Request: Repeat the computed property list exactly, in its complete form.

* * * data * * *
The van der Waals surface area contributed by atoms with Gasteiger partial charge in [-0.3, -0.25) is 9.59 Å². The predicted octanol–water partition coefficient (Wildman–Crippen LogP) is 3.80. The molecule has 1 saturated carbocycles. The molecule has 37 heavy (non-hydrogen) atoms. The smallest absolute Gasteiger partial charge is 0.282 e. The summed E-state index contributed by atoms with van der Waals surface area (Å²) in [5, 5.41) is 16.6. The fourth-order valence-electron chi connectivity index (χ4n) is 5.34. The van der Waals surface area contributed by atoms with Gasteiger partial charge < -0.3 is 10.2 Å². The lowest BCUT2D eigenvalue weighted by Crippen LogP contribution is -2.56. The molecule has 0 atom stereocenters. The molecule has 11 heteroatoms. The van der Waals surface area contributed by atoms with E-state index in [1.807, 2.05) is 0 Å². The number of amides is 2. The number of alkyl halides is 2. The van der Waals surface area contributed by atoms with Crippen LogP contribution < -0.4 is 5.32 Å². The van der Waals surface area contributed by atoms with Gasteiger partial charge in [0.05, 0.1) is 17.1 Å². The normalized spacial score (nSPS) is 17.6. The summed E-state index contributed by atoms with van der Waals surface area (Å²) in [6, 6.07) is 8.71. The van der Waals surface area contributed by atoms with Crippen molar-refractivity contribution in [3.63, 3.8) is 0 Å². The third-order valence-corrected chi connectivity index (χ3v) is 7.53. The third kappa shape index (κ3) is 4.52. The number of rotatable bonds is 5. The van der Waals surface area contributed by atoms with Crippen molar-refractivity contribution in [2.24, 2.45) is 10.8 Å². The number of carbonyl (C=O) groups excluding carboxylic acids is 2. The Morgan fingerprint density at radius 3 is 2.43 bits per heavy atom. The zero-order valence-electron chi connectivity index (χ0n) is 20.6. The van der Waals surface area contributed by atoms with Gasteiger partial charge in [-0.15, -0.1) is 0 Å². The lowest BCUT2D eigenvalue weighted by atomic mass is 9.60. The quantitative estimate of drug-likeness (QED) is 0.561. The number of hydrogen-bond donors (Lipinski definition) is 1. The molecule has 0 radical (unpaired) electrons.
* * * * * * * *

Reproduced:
The van der Waals surface area contributed by atoms with Gasteiger partial charge in [-0.3, -0.25) is 9.59 Å². The predicted octanol–water partition coefficient (Wildman–Crippen LogP) is 3.80. The molecule has 1 saturated carbocycles. The molecule has 37 heavy (non-hydrogen) atoms. The smallest absolute Gasteiger partial charge is 0.282 e. The summed E-state index contributed by atoms with van der Waals surface area (Å²) in [5, 5.41) is 16.6. The fourth-order valence-electron chi connectivity index (χ4n) is 5.34. The van der Waals surface area contributed by atoms with Gasteiger partial charge < -0.3 is 10.2 Å². The lowest BCUT2D eigenvalue weighted by Crippen LogP contribution is -2.56. The molecule has 0 atom stereocenters. The molecule has 11 heteroatoms. The van der Waals surface area contributed by atoms with E-state index in [1.807, 2.05) is 0 Å². The number of amides is 2. The number of alkyl halides is 2. The van der Waals surface area contributed by atoms with Crippen LogP contribution < -0.4 is 5.32 Å². The van der Waals surface area contributed by atoms with Gasteiger partial charge in [0.05, 0.1) is 17.1 Å². The normalized spacial score (nSPS) is 17.6. The summed E-state index contributed by atoms with van der Waals surface area (Å²) in [6, 6.07) is 8.71. The van der Waals surface area contributed by atoms with Crippen molar-refractivity contribution in [3.63, 3.8) is 0 Å². The third-order valence-corrected chi connectivity index (χ3v) is 7.53. The third kappa shape index (κ3) is 4.52. The number of rotatable bonds is 5. The van der Waals surface area contributed by atoms with Crippen molar-refractivity contribution in [2.24, 2.45) is 10.8 Å². The number of carbonyl (C=O) groups excluding carboxylic acids is 2. The Morgan fingerprint density at radius 3 is 2.43 bits per heavy atom. The zero-order valence-electron chi connectivity index (χ0n) is 20.6. The van der Waals surface area contributed by atoms with Gasteiger partial charge in [-0.15, -0.1) is 0 Å². The lowest BCUT2D eigenvalue weighted by atomic mass is 9.60. The quantitative estimate of drug-likeness (QED) is 0.561. The number of hydrogen-bond donors (Lipinski definition) is 1. The molecule has 0 radical (unpaired) electrons.